Astor, who then leased the property to a Frenchman named Delacroix.
Delacroix transformed Sperry's property into the fashionable Vauxhall
Garden, where New Yorkers could also eat, drink, socialize, and be
entertained by band music and, in the evenings, by fireworks and
But, by 1825, with real estate values skyrocketing on nearby Bond,
Bleecker, and Great Jones streets, Astor cut a broad street reducing the
garden to half its size, when Delacroix’s lease was up. This
created Lafayette Place, christened by the Marquis de Lafayette himself
on his last visit to New York in July of 1825, from a platform raised at
the corner of Great Jones and Lafayette. (Visit
Historic Districts Council for background on efforts to Landmark
these very blocks) Astor realized
a great profit for the lots on Lafayette Place, named La Grange
after Lafayette’s country home in France. The four northernmost
“mansions” remain as Colonnade Row.
The five southern most houses were
destroyed in 1902 to make way for an annex to Wanamaker’s Department
What is now Washington Square Park (two blocks from the current northern
portion of NoHo) functioned, from the early 1780s, as an eight acre
potter’s field and public gallows. But, the comparative seclusion
of the area began to erode when outbreaks of yellow fever and cholera
ravaged the core city to the south at City Hall, in 1799, 1803, 1805,
1821 and those seeking refuge fled north to the
wholesome backwaters of the West Village. The population increased
fourfold between 1825 and 1840. More shrewd speculators, like
Astor, subdivided farms, leveled hills, rerouted Minetta Brook, and
undertook landfill projects. In addition to the fashionable Astor Place,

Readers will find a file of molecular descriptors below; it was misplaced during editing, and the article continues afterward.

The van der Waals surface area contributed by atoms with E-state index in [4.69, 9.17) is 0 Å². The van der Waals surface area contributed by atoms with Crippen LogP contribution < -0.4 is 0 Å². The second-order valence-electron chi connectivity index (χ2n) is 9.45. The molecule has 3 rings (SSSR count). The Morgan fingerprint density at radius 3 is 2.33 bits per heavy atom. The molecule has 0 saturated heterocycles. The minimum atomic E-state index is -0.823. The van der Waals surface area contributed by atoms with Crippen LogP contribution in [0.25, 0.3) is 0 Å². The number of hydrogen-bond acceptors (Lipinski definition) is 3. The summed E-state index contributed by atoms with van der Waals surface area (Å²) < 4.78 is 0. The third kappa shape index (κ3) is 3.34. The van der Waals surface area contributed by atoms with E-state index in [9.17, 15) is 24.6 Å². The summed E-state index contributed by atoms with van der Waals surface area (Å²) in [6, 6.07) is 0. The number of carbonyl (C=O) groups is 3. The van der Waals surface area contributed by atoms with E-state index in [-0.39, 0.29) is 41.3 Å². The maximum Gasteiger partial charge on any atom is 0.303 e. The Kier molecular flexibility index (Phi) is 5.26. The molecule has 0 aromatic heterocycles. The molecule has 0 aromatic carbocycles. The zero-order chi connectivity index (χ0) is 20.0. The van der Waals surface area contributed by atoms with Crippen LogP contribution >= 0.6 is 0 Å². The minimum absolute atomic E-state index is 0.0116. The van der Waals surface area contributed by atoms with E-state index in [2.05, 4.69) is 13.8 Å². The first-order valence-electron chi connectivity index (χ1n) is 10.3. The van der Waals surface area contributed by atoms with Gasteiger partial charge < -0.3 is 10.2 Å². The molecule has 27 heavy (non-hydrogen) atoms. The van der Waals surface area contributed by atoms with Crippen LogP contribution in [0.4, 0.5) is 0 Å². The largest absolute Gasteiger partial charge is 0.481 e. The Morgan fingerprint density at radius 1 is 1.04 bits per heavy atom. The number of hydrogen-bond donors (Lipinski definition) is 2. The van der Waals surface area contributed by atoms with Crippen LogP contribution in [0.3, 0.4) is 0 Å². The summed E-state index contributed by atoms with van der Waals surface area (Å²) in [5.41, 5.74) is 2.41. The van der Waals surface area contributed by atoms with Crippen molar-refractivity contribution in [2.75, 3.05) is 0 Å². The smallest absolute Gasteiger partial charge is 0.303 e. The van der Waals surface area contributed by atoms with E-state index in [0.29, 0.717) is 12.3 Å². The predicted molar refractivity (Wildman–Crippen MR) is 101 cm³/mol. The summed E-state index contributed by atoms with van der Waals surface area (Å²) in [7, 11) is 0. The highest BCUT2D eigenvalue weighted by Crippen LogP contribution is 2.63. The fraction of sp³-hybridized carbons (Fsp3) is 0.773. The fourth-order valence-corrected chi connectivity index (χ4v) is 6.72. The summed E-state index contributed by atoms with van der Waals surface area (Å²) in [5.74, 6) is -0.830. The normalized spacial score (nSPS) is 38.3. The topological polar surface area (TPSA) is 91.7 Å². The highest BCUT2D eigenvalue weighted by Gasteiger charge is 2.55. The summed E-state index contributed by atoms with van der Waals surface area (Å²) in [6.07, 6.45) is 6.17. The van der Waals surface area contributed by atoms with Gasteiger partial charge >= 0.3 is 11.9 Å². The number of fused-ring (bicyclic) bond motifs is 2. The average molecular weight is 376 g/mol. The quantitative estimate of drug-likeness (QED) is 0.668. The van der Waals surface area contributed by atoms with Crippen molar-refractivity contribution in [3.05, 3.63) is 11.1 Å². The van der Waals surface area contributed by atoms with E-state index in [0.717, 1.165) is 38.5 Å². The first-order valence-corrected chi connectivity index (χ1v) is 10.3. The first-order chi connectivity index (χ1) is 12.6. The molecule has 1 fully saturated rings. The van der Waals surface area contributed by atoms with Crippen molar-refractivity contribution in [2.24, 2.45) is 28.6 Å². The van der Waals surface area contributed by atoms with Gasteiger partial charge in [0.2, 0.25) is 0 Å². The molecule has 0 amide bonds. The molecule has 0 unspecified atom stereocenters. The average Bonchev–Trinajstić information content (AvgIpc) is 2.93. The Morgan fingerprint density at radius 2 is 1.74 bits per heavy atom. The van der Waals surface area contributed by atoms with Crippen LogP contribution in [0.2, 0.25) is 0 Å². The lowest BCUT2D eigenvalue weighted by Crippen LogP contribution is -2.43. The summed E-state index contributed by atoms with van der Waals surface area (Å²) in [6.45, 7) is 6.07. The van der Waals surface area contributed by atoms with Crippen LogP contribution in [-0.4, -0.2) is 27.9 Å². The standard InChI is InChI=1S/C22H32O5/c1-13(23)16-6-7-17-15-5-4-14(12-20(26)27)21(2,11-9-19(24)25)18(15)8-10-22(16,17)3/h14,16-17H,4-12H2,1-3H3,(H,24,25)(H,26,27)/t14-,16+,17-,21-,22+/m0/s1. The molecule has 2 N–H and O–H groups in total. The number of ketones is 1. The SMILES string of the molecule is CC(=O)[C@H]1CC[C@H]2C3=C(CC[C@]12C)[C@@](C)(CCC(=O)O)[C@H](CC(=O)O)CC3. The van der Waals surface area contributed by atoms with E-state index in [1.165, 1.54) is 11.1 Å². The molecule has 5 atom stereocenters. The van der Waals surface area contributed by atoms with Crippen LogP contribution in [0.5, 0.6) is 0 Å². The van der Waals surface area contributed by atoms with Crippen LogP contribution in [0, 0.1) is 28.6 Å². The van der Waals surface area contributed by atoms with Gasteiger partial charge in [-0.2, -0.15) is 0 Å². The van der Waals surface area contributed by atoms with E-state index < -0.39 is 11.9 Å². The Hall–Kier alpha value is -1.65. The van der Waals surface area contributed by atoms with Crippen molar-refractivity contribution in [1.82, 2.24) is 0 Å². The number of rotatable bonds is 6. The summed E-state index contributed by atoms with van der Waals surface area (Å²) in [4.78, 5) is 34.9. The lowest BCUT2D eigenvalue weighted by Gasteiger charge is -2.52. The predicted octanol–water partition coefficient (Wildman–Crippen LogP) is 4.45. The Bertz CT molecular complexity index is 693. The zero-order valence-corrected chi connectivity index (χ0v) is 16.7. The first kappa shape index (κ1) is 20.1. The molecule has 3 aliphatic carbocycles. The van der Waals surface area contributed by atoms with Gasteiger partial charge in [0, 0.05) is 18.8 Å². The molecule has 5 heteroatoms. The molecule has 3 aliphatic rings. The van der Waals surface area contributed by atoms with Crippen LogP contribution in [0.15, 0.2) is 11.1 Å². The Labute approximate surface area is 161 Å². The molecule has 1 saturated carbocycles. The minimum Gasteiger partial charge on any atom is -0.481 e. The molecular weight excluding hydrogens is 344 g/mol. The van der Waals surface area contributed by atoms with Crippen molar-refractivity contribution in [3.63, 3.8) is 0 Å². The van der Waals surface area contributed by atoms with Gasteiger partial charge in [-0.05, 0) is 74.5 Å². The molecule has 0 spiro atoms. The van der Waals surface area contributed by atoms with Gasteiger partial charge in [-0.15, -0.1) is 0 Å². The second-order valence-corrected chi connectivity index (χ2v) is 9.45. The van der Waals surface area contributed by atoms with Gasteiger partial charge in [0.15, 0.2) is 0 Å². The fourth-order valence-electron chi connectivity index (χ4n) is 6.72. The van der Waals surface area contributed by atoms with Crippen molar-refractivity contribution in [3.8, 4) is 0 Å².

Washington Square Park, still a potter’s field in1826, at the foot of
Fifth Avenue, became a military parade grounds and a spacious pedestrian
commons. On the perimeter of Washington Square, stately red brick
townhouses built in Greek Revival style drew wealthy members of society.
The crowning addition to this urban plaza was the triumphal marble arch
designed by Stanford White, erected in 1892.
The University of the City of New York (now New York University),
established itself on the northeastern corner of Washington Square in a
building completed in 1837. At the time it was a
nondenominational, private university, established in 1831 by
Presbyterian and Dutch Reformed ministers in response to the
conservative curriculum and Episcopalian control of Columbia College.
The original building stood at this site until 1894.
As this transpired, a wave of revolutions convulsing Europe precipitated
a growing American disdain for monarchies, fueling tensions between
working-class immigrants. The Astor Place Opera House, on the present
site of the District 65 Building (UAW), became the site of the Astor
Riot on May 10 1849, when vitriol